At the risk of being the village idiot today: how do people get this wrong? Point to an example or three?

I go to some lengths to avoid innumerate discussion online, but it still happens in real life with reasonable frequency. The flavours I seem to encounter most:

1) an all-purpose attempt to refute any statistical finding, even if said finding is not showing correlation, or proposing causation

2) dogged adherence to the belief that the direction of causal relationships are completely impossible to establish

3) the most perverse, that establishing an association between two variables is evidence against a causal relationship

Great answer, thanks. At the same time, I am reminded of gwern's recent admonitions against "letting the better be the enemy of the good":

  • I'm all in favor of giving the "correlation does not imply causation" meme better and more effective Internet visibility, perhaps with a friendly illustrated guide: "A simple explanation of association and causation".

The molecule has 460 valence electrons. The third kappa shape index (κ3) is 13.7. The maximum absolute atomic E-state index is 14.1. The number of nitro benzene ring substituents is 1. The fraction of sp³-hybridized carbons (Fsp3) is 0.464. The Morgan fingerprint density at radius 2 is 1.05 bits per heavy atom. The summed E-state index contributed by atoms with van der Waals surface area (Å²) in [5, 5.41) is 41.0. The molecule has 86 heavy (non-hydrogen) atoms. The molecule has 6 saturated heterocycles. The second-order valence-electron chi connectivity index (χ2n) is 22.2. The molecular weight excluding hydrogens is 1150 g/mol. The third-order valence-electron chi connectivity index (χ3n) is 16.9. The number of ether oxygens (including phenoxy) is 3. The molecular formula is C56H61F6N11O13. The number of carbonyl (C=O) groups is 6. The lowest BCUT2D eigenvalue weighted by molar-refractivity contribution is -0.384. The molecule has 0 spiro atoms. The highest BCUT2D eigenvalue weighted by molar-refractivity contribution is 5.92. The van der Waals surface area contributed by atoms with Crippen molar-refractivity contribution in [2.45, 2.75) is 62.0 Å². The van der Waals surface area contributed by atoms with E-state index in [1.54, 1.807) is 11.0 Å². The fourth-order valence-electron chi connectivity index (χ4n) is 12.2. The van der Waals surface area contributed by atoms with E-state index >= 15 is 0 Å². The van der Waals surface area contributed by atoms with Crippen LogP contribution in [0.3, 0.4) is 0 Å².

• I'd be dead set against snarky content that runs even the slightest risk of making people feel dumb for knowing something that useful.

Your post is valuable enough that it's worth it to edit it to avoid misinterpretations of your point (like IlyaShpitser's in reply to Morendil above).

Look at almost any reporting of a scientific finding (even something like CNN gets this wrong usually). Chances are, the reporter will claim causality, while the original paper will claim association. This sort of thing is extremely common. Our good friend from slate was not immune to this, sadly.

I don't get it. How does "journalist reports causation where there is only association" constitute an example of the journalist misapplying "correlation does not imply causation", as opposed to failing to apply it in the first place?